Children Belong in Classrooms, Not in the Field
According to the International Labor Organization, child labor is widespread in African agriculture, which is largely based on family farms. An estimated 2.1 million children work on family cocoa farms in Côte d’Ivoire and Ghana, the two main producers of cocoa. The vast majority of children (over 99 percent) working on cocoa farms in West Africa do so within their immediate or extended family structure. These smallholder households often struggle with poverty and have few labor alternatives other than their children. Limited access to schools, cultural practices, lack of awareness and gender inequalities also drive child labor.
WCF’s work helps achieve Sustainable Development Goal 8.7, by taking effective measures to eradicate child labor, including through child labor monitoring and remediation systems.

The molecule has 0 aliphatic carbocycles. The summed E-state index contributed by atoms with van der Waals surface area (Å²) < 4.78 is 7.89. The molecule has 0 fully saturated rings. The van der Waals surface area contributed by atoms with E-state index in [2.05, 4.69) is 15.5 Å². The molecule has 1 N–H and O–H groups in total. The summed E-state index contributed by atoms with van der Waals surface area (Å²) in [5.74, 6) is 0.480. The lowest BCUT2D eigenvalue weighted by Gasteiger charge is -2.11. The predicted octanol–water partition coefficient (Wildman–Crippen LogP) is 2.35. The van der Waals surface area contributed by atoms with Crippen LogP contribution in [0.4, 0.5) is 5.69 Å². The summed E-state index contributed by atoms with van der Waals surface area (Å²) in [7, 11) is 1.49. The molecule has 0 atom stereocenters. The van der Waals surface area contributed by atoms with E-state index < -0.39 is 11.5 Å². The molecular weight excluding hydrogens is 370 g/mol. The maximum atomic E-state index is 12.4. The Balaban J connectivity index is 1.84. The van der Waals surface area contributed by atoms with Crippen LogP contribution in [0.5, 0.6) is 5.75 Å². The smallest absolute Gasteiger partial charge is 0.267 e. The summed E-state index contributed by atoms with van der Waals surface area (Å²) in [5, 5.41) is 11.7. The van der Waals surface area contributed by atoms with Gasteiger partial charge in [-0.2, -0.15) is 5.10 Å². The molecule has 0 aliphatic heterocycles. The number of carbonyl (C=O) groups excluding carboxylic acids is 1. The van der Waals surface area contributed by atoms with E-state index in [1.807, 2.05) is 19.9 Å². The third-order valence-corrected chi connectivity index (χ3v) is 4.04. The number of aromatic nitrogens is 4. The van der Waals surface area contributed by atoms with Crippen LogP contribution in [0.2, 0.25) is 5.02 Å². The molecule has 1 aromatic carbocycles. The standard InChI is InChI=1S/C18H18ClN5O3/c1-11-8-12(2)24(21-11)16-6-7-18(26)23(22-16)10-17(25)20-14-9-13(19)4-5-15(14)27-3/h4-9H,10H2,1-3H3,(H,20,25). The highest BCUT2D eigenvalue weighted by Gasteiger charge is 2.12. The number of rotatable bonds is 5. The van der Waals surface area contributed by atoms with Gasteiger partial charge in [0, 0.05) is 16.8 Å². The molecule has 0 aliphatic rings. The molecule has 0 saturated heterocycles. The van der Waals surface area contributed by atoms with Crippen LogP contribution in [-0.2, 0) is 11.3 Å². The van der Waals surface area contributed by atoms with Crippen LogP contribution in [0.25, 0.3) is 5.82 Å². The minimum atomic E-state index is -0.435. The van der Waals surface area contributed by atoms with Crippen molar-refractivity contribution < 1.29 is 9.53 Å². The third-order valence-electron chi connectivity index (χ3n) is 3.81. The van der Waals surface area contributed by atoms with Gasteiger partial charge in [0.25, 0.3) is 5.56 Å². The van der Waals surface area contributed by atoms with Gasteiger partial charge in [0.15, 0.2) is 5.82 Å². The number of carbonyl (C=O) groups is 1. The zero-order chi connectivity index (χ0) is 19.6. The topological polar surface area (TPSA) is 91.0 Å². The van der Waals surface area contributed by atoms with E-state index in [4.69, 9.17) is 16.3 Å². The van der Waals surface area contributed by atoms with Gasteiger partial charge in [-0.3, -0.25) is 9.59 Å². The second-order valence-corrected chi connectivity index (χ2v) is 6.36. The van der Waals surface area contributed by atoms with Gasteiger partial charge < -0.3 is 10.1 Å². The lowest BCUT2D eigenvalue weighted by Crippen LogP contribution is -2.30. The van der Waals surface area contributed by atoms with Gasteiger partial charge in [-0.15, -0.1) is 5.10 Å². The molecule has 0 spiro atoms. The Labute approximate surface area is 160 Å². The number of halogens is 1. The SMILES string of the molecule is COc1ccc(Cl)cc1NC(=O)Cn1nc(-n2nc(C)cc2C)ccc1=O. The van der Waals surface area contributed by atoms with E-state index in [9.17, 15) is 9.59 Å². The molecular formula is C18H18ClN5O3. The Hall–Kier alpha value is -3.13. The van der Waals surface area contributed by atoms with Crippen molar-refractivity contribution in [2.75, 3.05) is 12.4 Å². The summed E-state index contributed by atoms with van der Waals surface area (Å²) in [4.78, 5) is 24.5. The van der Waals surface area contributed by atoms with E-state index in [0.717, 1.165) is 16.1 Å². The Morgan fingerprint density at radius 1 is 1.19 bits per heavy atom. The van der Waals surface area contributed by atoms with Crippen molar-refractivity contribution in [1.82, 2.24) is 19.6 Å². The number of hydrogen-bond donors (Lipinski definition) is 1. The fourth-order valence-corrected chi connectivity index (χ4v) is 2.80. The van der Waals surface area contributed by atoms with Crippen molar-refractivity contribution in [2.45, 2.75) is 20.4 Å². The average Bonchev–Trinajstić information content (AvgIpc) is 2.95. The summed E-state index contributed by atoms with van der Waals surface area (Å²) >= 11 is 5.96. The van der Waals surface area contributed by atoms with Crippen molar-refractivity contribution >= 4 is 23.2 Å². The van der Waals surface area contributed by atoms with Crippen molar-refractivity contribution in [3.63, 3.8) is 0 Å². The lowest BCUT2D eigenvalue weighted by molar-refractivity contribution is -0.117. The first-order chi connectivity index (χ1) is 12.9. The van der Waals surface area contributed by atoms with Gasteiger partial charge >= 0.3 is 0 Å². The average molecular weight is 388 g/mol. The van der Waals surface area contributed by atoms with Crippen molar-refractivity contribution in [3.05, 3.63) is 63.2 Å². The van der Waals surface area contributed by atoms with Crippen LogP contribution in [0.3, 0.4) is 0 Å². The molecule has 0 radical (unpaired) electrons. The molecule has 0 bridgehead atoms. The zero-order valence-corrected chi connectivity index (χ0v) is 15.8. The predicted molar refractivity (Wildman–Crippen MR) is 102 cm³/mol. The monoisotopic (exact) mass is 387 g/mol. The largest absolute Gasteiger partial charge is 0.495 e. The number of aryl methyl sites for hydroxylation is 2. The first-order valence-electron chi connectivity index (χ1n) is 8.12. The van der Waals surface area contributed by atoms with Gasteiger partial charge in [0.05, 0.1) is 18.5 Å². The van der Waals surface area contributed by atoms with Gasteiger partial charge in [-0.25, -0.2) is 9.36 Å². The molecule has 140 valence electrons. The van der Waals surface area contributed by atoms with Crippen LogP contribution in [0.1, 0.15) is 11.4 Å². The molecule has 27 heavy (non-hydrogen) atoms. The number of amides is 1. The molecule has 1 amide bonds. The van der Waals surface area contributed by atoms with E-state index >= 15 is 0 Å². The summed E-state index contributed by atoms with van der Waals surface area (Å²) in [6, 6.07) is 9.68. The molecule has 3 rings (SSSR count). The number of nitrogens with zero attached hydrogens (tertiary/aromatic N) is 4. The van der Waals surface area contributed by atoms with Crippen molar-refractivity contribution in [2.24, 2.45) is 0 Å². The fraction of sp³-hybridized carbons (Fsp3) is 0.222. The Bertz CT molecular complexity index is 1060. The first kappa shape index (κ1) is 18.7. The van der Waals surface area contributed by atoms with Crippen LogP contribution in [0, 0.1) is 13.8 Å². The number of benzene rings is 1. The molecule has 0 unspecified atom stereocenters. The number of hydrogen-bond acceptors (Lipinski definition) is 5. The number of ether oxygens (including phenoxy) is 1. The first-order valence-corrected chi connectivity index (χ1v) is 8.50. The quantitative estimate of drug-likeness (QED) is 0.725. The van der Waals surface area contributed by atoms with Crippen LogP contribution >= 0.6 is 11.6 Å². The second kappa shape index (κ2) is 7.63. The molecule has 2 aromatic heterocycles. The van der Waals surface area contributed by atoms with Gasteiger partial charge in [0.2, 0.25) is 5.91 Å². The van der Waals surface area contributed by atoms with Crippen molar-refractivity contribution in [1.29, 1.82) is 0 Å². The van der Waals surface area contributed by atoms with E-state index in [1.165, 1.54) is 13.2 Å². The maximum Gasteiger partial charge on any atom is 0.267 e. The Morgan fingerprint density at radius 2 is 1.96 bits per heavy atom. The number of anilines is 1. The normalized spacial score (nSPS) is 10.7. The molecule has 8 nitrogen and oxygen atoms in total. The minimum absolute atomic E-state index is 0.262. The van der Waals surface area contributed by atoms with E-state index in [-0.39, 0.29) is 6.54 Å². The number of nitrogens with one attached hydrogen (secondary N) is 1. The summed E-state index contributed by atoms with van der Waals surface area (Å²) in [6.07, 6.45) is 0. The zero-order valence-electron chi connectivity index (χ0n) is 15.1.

International Cocoa Initiative
Under the 2001 Harkin-Engel Protocol, and the 2010 Framework of Action, the governments of Côte d’Ivoire and Ghana, in partnership with the United States Department of Labor and chocolate and cocoa companies, committed to reducing the worst forms of child labor in cocoa-growing areas. The International Cocoa Initiative (ICI), established under the Protocol, works with the industry, governments, NGOs and other partners to improve the lives of children in cocoa-growing communities and eliminate child labor. ICI serves as a technical partner to WCF and the chocolate and cocoa industry.
CocoaAction, an industry-led effort to share information, best practices, and the same core interventions across the cocoa supply chains in Côte d’Ivoire and Ghana, also includes specific activities aimed at fighting child labor.
- U.S. Department of Labor 2017 Child Labor Coordinating Group Annual Report
- U.S. Department of Labor 2016 Child Labor Coordinating Group Annual Report